As the 2012 presidential debates get underway, my memory goes back to other recent presidential elections:
Remember how Dan Rather was hounded out of the anchor’s chair because one portion of his otherwise-unquestionably-rock-solid story on George W. Bush’s sketchy military service was called into question? Right-wing internet bloggers were credited with keeping the pressure on Rather and CBS until they got what they wanted — Rather’s head on a pike.
Fast-forward four years, to late October of 2004. Internet bloggers, this time on the left, were afire over photographic evidence showing that George W. Bush cheated in his debates with John Kerry, in that he was wearing a special hearing aid setup that was visible under his clothes and that allowed his handlers to feed him answers and other commentary on the fly, so he could look more competent than he really was. But interestingly, this time around, the bloggers weren’t able to get any mass corporate-owned media to do anything other than jokey pieces designed to mock anyone who brought up the subject as a “conspiracy theorist”. In fact, a few months after the 2004 election, it came out that the New York Times had spiked a serious story on Bulgegate, apparently because they didn’t want to hurt Bush’s re-election chances:
The Bulgegate story originated when a number of alert viewers of the first presidential debate noticed a peculiar rectangular bulge on the back of Bush’s jacket. That they got to see that portion of his anatomy at all was an accident; the Bush campaign had specifically, and inexplicably, demanded that the Presidential Debate Commission bar pool TV cameras from taking rear shots of the candidates during any debates. Fox TV, the first pool camera for debate one, ignored the rule and put two cameras behind the candidates to provide establishing shots.
Photos depicting the bulge and speculating on just what it might be (a medical device, a radio receiver?) began circulating widely around the Internet, and several special blog sites were established to discuss them. The suspicion that Bush had been getting cues or answers in his ear was bolstered by his strange behavior in that first debate, which included several uncomfortably long pauses before and during his answers. On one occasion, he burst out angrily with “Now let me finish!” at a time when nobody was interrupting him and his warning light was not flashing. Images of visibly bulging backs from earlier Bush appearances began circulating, along with reports of prior incidents that suggested Bush might have been receiving hidden cues (London Guardian, 10/8/04).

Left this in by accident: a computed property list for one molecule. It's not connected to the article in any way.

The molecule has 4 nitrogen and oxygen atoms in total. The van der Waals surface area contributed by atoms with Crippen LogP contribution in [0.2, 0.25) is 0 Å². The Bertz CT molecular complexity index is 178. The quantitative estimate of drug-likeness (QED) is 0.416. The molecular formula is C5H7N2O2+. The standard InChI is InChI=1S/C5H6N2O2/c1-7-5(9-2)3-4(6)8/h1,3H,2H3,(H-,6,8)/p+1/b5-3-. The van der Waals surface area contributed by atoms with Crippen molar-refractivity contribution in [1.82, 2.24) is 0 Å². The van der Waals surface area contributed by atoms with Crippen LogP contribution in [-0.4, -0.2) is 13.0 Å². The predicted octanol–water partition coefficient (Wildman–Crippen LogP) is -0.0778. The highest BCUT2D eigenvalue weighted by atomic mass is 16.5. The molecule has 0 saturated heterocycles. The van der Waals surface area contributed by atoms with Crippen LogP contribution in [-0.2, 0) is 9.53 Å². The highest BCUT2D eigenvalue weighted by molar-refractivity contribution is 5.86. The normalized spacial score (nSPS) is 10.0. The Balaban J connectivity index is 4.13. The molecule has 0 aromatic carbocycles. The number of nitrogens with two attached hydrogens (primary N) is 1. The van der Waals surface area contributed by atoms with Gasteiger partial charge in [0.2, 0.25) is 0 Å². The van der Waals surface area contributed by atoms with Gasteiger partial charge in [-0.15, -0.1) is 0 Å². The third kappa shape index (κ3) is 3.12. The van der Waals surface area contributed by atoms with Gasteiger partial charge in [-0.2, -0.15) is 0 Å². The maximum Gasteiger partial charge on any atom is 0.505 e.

Finally, on October 8, this reporter ran an investigative report about the bulge in the online magazine Salon, following up with a second report (10/13/04)—an interview with an executive of a firm that makes wireless cuing devices that link to hidden earpieces—that suggested that Bush was likely to have been improperly receiving secret help during the debates.
At that point, Dr. Robert M. Nelson, a 30-year Jet Propulsion Laboratory veteran who works on photo imaging for NASA’s various space probes and currently is part of a photo enhancement team for the Cassini Saturn space probe, entered the picture. Nelson recounts that after seeing the Salon story on the bulge, professional curiosity prompted him to apply his skills at photo enhancement to a digital image he took from a videotape of the first debate. He says that when he saw the results of his efforts, which clearly revealed a significant T-shaped object in the middle of Bush’s back and a wire running up and over his shoulder, he realized it was an important story.
After first offering it unsuccessfully to his local paper, the Pasadena Star-News, and then, with equal lack of success, to the Post-Gazette in Pittsburgh, where he had gone to college, he offered it to the Los Angeles Times. (In all his media contacts, Nelson says, he offered the use of his enhanced photos free of charge.) “About three weeks before the election, I gave the photos to the L.A. Times’ Eric Slater, who shopped them around the paper,” recalls Nelson. “After four days, in which they never got back to me, I went to the New York Times.”
The Times’ reporters and editors seemed very interested, and a story was written and slated for publication on October 28. But it never ran — at least, not in the New York Times:
But on October 28, the article was not in the paper. After learning from the reporters working on the story that their article had been killed the night before by senior editors, Nelson eventually sent his photographic evidence of presidential cheating to Salon magazine, which ran the photos as the magazine’s lead item on October 29.
Dear readers, imagine if the story were reversed: Can you see the NYT — or any modern mass-media paper — spiking a story on John Kerry’s wearing a special hearing aid so his aides could feed him answers during a debate? Yeah, I can’t, either.